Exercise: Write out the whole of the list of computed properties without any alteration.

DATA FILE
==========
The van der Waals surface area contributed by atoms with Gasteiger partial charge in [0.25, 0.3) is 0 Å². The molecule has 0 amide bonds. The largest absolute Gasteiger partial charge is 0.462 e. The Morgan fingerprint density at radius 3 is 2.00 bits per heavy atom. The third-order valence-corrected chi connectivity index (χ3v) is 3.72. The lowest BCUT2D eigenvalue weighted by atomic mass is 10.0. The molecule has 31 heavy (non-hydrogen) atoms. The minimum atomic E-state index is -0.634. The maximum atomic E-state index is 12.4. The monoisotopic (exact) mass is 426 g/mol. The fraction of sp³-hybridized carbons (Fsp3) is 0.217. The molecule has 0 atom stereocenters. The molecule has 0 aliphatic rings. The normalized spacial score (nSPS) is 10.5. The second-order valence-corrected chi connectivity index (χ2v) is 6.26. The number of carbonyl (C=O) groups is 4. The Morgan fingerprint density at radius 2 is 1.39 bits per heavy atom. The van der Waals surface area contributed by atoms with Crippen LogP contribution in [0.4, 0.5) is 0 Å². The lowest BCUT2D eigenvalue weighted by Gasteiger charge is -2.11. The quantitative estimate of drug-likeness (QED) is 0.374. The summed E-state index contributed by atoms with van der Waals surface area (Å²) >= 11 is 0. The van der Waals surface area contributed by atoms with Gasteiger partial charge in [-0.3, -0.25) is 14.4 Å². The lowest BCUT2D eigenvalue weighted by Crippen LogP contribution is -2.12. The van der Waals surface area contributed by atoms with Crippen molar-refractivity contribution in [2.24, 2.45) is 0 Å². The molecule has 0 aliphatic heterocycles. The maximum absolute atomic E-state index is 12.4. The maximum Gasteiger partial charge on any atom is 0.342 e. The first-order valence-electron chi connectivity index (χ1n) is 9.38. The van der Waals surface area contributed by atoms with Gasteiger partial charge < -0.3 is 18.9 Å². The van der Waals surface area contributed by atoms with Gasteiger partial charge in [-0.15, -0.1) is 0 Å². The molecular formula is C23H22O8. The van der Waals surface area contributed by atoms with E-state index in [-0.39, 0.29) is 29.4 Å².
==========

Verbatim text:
The van der Waals surface area contributed by atoms with Gasteiger partial charge in [0.25, 0.3) is 0 Å². The molecule has 0 amide bonds. The largest absolute Gasteiger partial charge is 0.462 e. The Morgan fingerprint density at radius 3 is 2.00 bits per heavy atom. The third-order valence-corrected chi connectivity index (χ3v) is 3.72. The lowest BCUT2D eigenvalue weighted by atomic mass is 10.0. The molecule has 31 heavy (non-hydrogen) atoms. The minimum atomic E-state index is -0.634. The maximum atomic E-state index is 12.4. The monoisotopic (exact) mass is 426 g/mol. The fraction of sp³-hybridized carbons (Fsp3) is 0.217. The molecule has 0 atom stereocenters. The molecule has 0 aliphatic rings. The normalized spacial score (nSPS) is 10.5. The second-order valence-corrected chi connectivity index (χ2v) is 6.26. The number of carbonyl (C=O) groups is 4. The Morgan fingerprint density at radius 2 is 1.39 bits per heavy atom. The van der Waals surface area contributed by atoms with Crippen LogP contribution in [0.4, 0.5) is 0 Å². The lowest BCUT2D eigenvalue weighted by Gasteiger charge is -2.11. The quantitative estimate of drug-likeness (QED) is 0.374. The summed E-state index contributed by atoms with van der Waals surface area (Å²) >= 11 is 0. The van der Waals surface area contributed by atoms with Gasteiger partial charge in [-0.3, -0.25) is 14.4 Å². The lowest BCUT2D eigenvalue weighted by Crippen LogP contribution is -2.12. The van der Waals surface area contributed by atoms with Crippen molar-refractivity contribution in [2.24, 2.45) is 0 Å². The molecule has 0 aliphatic heterocycles. The maximum absolute atomic E-state index is 12.4. The maximum Gasteiger partial charge on any atom is 0.342 e. The first-order valence-electron chi connectivity index (χ1n) is 9.38. The van der Waals surface area contributed by atoms with Gasteiger partial charge < -0.3 is 18.9 Å². The van der Waals surface area contributed by atoms with Gasteiger partial charge in [-0.15, -0.1) is 0 Å². The molecular formula is C23H22O8. The van der Waals surface area contributed by atoms with E-state index in [-0.39, 0.29) is 29.4 Å².